"When you are grieving you seek comfort wherever you can"
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EC: How Edwidge Danticat Does Breakfast
Credit: Photo by Sean Drakes via Getty Images

Edwidge Danticat is one of our great writers, equal fluent in the rigors of novels and short stories and essays and memoir. One of her most enduring themes, which surfaces in nearly everything she’s published, is death: see Brother I’m Dying, The Farming of Bones, Dew Breaker, Claire of the Sea Light. It’s especially appropriate, and especially satisfying, then that Danticat’s entry into Graywolf Press’s “Art of” series is also about this subject. The Art of Death is both memoir and literary criticism, a meditation on Danticat’s relationship with her mother and on the books that try to describe the experience of loss, the process of losing.

Extra Crispy: What did you have for breakfast this morning?
Edwidge Danticat: A big cup of black coffee.

Is that a normal breakfast for you?
Sometimes I also have oatmeal or eggs, boiled or scrambled, or—and this is something moms should really not do—whatever is left on my children’s plates after they’ve left for school or camp.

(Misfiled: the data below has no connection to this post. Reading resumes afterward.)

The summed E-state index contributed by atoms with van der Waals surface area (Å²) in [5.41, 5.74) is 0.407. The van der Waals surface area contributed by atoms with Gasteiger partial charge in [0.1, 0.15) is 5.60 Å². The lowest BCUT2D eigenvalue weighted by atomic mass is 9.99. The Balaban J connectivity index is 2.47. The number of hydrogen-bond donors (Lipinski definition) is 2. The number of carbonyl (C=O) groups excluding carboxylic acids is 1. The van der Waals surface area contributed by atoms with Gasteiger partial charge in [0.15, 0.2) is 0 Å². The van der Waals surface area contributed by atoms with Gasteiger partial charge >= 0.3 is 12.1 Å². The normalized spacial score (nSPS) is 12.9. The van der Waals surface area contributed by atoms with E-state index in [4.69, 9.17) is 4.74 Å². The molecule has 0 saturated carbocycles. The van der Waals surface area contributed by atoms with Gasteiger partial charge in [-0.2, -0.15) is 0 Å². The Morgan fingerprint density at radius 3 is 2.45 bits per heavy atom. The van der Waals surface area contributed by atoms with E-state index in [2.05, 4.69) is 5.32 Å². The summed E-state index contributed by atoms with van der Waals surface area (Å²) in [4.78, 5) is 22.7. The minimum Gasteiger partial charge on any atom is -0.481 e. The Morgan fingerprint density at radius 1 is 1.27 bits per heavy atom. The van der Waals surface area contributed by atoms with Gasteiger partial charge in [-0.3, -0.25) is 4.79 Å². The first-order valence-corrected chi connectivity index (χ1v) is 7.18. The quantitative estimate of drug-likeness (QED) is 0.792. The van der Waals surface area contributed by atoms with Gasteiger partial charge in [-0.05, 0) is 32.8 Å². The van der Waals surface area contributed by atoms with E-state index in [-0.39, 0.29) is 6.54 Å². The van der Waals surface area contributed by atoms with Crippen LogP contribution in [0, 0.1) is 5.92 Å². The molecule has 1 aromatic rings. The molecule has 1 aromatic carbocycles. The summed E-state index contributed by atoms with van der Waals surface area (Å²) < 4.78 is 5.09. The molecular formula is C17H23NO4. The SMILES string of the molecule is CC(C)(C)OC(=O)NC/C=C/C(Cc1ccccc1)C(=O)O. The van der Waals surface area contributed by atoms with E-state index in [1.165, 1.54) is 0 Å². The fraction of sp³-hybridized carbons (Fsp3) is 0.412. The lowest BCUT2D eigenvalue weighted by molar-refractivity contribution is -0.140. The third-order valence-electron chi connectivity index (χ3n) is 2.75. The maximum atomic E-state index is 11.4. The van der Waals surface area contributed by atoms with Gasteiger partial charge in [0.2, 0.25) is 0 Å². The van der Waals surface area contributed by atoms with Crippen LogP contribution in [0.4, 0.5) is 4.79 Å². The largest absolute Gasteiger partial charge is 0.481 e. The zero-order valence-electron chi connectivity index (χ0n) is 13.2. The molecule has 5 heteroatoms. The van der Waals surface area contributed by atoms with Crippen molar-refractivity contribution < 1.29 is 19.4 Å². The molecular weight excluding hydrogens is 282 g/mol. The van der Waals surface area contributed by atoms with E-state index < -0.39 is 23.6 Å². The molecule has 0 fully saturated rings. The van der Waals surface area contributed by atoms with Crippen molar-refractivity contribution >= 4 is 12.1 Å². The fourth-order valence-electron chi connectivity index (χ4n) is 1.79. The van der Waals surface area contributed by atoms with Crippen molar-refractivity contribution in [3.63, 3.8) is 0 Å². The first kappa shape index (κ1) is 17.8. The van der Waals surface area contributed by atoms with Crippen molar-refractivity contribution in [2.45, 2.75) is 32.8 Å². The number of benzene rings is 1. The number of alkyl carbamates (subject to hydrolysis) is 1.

This book is a very intimate consideration of your mother's life, death, afterlife. Is there any food that particularly reminds you of her? What did you used to eat for breakfast together?
She used to make the best Good Friday lunch. It was our tradition. Fried snapper, white rice, white bean sauce, and a beet salad. She also made squash soup, the traditional dish for January 1st, which is Haitian Independence Day. She would save bowls of it for her sisters, my three brothers, and their families. Sharing food was how she showed her love for people.

The last few years of her life, my mother was living in New York and I was living in Miami. When I would visit her, she would make me boiled plantains with scrambled eggs and herring. Or spaghetti with herring—we sometimes have that for breakfast in Haiti. Or cornmeal with avocado, another breakfast favorite. When she was visiting with me, she’d never let me make breakfast. She’d make one of those dishes for everyone. When she got sick, it was sad to see her go from eating such solid get-your-day-going meals to see her barely manage to even drink the green smoothies I would make her or a quarter bottle of Ensure.

As you yourself write in The Art of Death, death is a subject you've returned to again and again. For the purposes of this particular volume, what did you learn about death by turning to art, and literature in particular?
When you are grieving you seek comfort wherever you can. Some people find comfort in food. Others find comfort in other ways. I found a lot of comfort in reading other writers and in writing this book. Both made me feel much less isolated and alone. I discovered or rediscovered that art, literature has incredible reach. You never know where your words will end up and what they’ll end up doing to, or for, other people. Each writer I read after my mother died felt like a distant loved one who’d taken me in and whispered words I needed to hear.